Aelian, Historical Miscellany

LCL 486: 28-29

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ἐνέπεσεν,4 ὅ τί ποτέ ἐστι τὸ ἐμπεσόν,5 ἡ δὲ ἔχει δαῖτα. τοσοῦτον δ᾿ ἐμπίπτει, ὅσον καὶ τὸ ὕφασμα κατέχειν δυνατόν ἐστι καὶ ἐκείνῃ δειπνεῖν ἀπόχρη.

3. Σοφόν τι ἄρα χρῆμα ἦν γένος βατράχων Αἰγυπτίων, καὶ οὖν καὶ τῶν ἄλλων ὑπερφέρουσι κατὰ πολύ. ἐὰν γὰρ ὕδρῳ περιπέσῃ Νείλου θρέμματι βάτραχος, καλάμου τρύφος ἐνδακὼν πλάγιον φέρει καὶ ἀπρὶξ ἔχεται καὶ οὐκ ἀνίησι κατὰ τὸ καρτερόν. ὁ δὲ ἀμηχανεῖ καταπιεῖν αὐτὸν αὐτῷ καλάμῳ· οὐ γάρ οἱ χωρεῖ περιλαβεῖν τοσοῦτον τὸ στόμα, ὅσον ὁ κάλαμος διείργει. καὶ ἐκ τούτου περιγίνονται τῆς ῥώμης τῶν ὕδρων οἱ βάτραχοι τῇ σοφίᾳ.

4. Καὶ ἐκεῖνο δὲ κυνὸς Αἰγυπτίου τι6 σοφόν· οὐκ ἀθρόως οὐδὲ ἀνέδην οὐδὲ ἐλευθέρως ἐκ τοῦ ποταμοῦ πίνουσιν ἐπικύπτοντες ἅμα καὶ ὅσον διψῶσι λάπτοντες· ὑφορῶνται γὰρ τὰ ἐν αὐτῷ θηρία. παραθέουσι δὲ τὴν ὄχθην καὶ παρακλέπτοντες πίνουσιν ὅσον ἁρπάσαι, <πάλιν>7 καὶ πάλιν. εἶτα οὕτως ἐκ διαλειμμάτων ἐκορέσθησαν, οὐ μὴν ἀπώλοντο, καὶ οὖν καὶ ἠκέσαντο τὸ δίψος.

5. Ἡ ἀλώπηξ, οὐ μόνον τὸ χερσαῖον θηρίον δολερόν ἐστιν, ἀλλὰ καὶ ἡ θαλαττία πανοῦργός ἐστι. τὸ μὲν γὰρ δέλεαρ οὐχ ὑφορᾶται οὐδὲ μὴν φυλάττεται διὰ τὴν ἀκρασίαν τοῦτο,8 τοῦ δὲ ἀγκίστρου καταφρονεῖ καὶ πάνυ ἡ ἀλώπηξ. πρὶν ἢ γὰρ τὸν ἀσπαλιέα σπάσαι τὸν κάλαμον ἡ δὲ ἀνέθορε καὶ ἀπέκειρε τὴν

  • 4ἐνέπεσεν Davis: ἔπεσεν codd.
  • 5τὸ ἐμπεσόν aut delenda (Russell) aut post δαῖτα transponenda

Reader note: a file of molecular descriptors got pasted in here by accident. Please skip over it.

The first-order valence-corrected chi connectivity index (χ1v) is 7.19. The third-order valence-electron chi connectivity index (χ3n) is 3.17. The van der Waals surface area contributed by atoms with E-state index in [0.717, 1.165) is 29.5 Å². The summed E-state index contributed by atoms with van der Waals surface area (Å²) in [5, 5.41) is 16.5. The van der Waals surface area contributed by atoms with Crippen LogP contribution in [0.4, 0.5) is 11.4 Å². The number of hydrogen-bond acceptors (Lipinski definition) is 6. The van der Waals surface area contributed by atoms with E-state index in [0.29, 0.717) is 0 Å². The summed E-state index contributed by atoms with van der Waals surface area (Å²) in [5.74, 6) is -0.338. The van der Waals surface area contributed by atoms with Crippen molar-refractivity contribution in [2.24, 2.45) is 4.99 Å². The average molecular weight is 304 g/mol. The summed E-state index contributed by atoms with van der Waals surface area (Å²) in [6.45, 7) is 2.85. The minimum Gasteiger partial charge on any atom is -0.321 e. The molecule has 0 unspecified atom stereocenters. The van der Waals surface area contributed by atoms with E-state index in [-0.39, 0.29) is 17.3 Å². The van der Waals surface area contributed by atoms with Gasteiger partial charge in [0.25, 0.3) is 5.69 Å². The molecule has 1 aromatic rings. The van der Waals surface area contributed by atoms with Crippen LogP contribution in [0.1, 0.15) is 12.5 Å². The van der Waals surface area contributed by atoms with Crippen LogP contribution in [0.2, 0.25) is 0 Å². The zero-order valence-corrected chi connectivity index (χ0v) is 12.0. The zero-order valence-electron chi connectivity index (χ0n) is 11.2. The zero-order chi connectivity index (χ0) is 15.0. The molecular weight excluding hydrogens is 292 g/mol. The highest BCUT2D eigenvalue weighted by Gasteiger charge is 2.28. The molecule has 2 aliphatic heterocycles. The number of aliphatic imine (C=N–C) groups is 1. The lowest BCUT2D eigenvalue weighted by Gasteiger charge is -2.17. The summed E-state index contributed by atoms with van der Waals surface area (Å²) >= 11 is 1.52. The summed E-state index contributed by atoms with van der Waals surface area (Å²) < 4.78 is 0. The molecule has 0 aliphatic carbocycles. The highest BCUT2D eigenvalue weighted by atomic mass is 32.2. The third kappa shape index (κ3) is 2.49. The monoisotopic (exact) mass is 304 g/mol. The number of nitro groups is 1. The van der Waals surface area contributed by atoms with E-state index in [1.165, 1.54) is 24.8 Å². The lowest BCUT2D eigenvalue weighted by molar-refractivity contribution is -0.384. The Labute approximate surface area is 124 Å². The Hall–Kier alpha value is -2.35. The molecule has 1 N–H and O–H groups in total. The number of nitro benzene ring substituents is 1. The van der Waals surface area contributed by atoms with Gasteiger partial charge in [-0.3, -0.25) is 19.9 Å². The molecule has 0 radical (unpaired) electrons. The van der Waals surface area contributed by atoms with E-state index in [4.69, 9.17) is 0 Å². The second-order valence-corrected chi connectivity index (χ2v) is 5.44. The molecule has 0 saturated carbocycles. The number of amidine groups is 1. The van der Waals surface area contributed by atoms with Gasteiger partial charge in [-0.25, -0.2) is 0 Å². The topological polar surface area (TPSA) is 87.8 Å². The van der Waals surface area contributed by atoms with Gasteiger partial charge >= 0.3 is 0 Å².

• 6τι Per.: τὸ codd.
  • 7suppl. Kühn
  • 8τοῦτο del. Her.

Book 1

is, and the spider has its feast. Just so many objects fall in as the net can hold and are sufficient for the spider’s meals.

3. The species of frog found in Egypt is clever, it appears, and therefore much superior to the others. If a frog encounters the water snake that lives in the Nile, it bites off a piece of reed, which it carries at an angle and holds tightly, doing its best not to lose its grip. The water snake cannot swallow the frog, reed and all, because its mouth cannot open as wide as the length of the reed. As a result the frogs by their skill overcome the strength of the water snakes.

4. Egyptian dogs also have a clever habit. They do not drink their fill from the river carelessly and freely, bending down to lap up as much water as will satisfy their thirst. As they are suspicious of the animals that live in it, they run along the bank and surreptitiously steal a sip, again and again. In this way they are eventually satisfied by drinking at intervals; they do not lose their lives and they deal with their thirst.3

5. The fox is cunning, not only the land animal, but also the fox shark is astute. It does not treat bait as suspect, and in its greed does not take precautions. The shark is quite contemptuous of the hook, because it leaps up and cuts the line before the fisherman can pull in his rod, and then

  • 3The content of this ch. is almost identical with N.A. 6.53.
DOI: 10.4159/DLCL.aelian-historical_miscellany.1997